Brazil’s central bank is revving up its years-long effort to bust up the country’s clubby banking industry, reported The Wall Street Journal.
The payment system, dubbed Pix, was set up and is maintained by the central bank instead of private payments players, unlike similar systems in other countries. Since its launch in November, Pix is already handling a larger share of digital payments than its private-sector alternatives, advancing the regulator’s goal of spurring competition and getting more Brazilians to use financial services.
Additionally, Brazil’s central bank introduced last month so-called open banking, mandating that institutions share key pricing and credit history data with rivals. That added to recent efforts to encourage the growth of fintechs to give consumers more options and to pull unbanked Brazilians into the formal financial system.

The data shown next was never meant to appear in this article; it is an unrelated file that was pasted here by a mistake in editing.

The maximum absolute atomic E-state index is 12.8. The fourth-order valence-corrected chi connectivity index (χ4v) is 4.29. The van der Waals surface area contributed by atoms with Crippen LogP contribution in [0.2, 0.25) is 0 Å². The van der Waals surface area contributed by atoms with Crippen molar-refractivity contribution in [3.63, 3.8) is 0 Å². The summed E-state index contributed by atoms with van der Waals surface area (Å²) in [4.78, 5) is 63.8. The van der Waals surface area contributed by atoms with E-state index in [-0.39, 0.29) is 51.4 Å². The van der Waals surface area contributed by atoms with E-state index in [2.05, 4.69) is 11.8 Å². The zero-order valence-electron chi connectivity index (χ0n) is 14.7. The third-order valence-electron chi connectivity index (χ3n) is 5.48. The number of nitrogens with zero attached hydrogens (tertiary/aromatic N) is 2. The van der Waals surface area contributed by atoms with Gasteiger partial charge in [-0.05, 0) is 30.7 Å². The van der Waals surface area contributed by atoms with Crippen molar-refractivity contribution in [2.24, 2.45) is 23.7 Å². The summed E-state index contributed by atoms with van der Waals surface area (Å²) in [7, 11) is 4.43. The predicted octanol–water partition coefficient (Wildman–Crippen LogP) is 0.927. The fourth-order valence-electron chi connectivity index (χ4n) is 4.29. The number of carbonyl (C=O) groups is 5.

The push is being watched closely by investors, as financial startups use Pix’s platform to gain market share in a sector where the five top banks held 93% of all assets in 2019, compared with 54% in neighboring Argentina or 41% in the US, according to BankFocus, Moody’s Analytics. Banking concentration in Brazil was higher than in 16 other developed and emerging markets cited by the firm.
“It’s all about breaking down or challenging the established banking brands,” Chris Ward, a digital-banking researcher and consultant at London-based Informa’s FBX unit, said about the Brazilian experience. “It’s the central bank actually pushing that rather than the fact those banks were undeserving the population as a whole.”
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